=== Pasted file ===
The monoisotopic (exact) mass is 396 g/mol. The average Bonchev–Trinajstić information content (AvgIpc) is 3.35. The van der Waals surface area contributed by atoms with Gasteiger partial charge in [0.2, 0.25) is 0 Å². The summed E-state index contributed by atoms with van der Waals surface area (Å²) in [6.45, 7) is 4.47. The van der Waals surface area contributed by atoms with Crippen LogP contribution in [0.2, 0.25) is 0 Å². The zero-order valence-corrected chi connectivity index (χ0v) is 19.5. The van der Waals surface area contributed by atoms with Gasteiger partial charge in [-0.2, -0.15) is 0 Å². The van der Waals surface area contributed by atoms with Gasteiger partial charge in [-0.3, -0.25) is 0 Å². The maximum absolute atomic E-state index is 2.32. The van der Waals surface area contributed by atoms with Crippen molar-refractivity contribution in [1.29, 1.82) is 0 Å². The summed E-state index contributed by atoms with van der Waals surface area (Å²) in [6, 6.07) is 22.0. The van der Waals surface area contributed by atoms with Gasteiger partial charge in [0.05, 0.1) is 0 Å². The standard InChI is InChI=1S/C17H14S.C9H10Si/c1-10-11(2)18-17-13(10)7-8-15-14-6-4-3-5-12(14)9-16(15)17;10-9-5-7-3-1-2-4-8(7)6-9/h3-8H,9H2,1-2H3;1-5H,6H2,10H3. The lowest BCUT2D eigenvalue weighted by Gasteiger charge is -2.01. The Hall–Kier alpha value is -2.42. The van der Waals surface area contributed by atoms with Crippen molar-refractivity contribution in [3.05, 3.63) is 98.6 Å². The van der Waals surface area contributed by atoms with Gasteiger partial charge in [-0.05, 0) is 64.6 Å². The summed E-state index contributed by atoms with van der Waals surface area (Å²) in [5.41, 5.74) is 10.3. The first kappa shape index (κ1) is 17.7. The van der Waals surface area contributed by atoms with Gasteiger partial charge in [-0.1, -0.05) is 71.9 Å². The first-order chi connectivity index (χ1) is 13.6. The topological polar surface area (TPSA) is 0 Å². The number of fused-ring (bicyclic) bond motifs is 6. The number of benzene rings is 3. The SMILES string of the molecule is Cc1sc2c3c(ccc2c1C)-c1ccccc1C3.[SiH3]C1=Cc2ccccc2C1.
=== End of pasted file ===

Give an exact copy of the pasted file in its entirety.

The monoisotopic (exact) mass is 396 g/mol. The average Bonchev–Trinajstić information content (AvgIpc) is 3.35. The van der Waals surface area contributed by atoms with Gasteiger partial charge in [0.2, 0.25) is 0 Å². The summed E-state index contributed by atoms with van der Waals surface area (Å²) in [6.45, 7) is 4.47. The van der Waals surface area contributed by atoms with Crippen LogP contribution in [0.2, 0.25) is 0 Å². The zero-order valence-corrected chi connectivity index (χ0v) is 19.5. The van der Waals surface area contributed by atoms with Gasteiger partial charge in [-0.2, -0.15) is 0 Å². The van der Waals surface area contributed by atoms with Gasteiger partial charge in [-0.3, -0.25) is 0 Å². The maximum absolute atomic E-state index is 2.32. The van der Waals surface area contributed by atoms with Crippen molar-refractivity contribution in [1.29, 1.82) is 0 Å². The summed E-state index contributed by atoms with van der Waals surface area (Å²) in [6, 6.07) is 22.0. The van der Waals surface area contributed by atoms with Gasteiger partial charge in [0.05, 0.1) is 0 Å². The standard InChI is InChI=1S/C17H14S.C9H10Si/c1-10-11(2)18-17-13(10)7-8-15-14-6-4-3-5-12(14)9-16(15)17;10-9-5-7-3-1-2-4-8(7)6-9/h3-8H,9H2,1-2H3;1-5H,6H2,10H3. The lowest BCUT2D eigenvalue weighted by Gasteiger charge is -2.01. The Hall–Kier alpha value is -2.42. The van der Waals surface area contributed by atoms with Crippen molar-refractivity contribution in [3.05, 3.63) is 98.6 Å². The van der Waals surface area contributed by atoms with Gasteiger partial charge in [-0.05, 0) is 64.6 Å². The summed E-state index contributed by atoms with van der Waals surface area (Å²) in [5.41, 5.74) is 10.3. The first kappa shape index (κ1) is 17.7. The van der Waals surface area contributed by atoms with Gasteiger partial charge in [-0.1, -0.05) is 71.9 Å². The first-order chi connectivity index (χ1) is 13.6. The topological polar surface area (TPSA) is 0 Å². The number of fused-ring (bicyclic) bond motifs is 6. The number of benzene rings is 3. The SMILES string of the molecule is Cc1sc2c3c(ccc2c1C)-c1ccccc1C3.[SiH3]C1=Cc2ccccc2C1.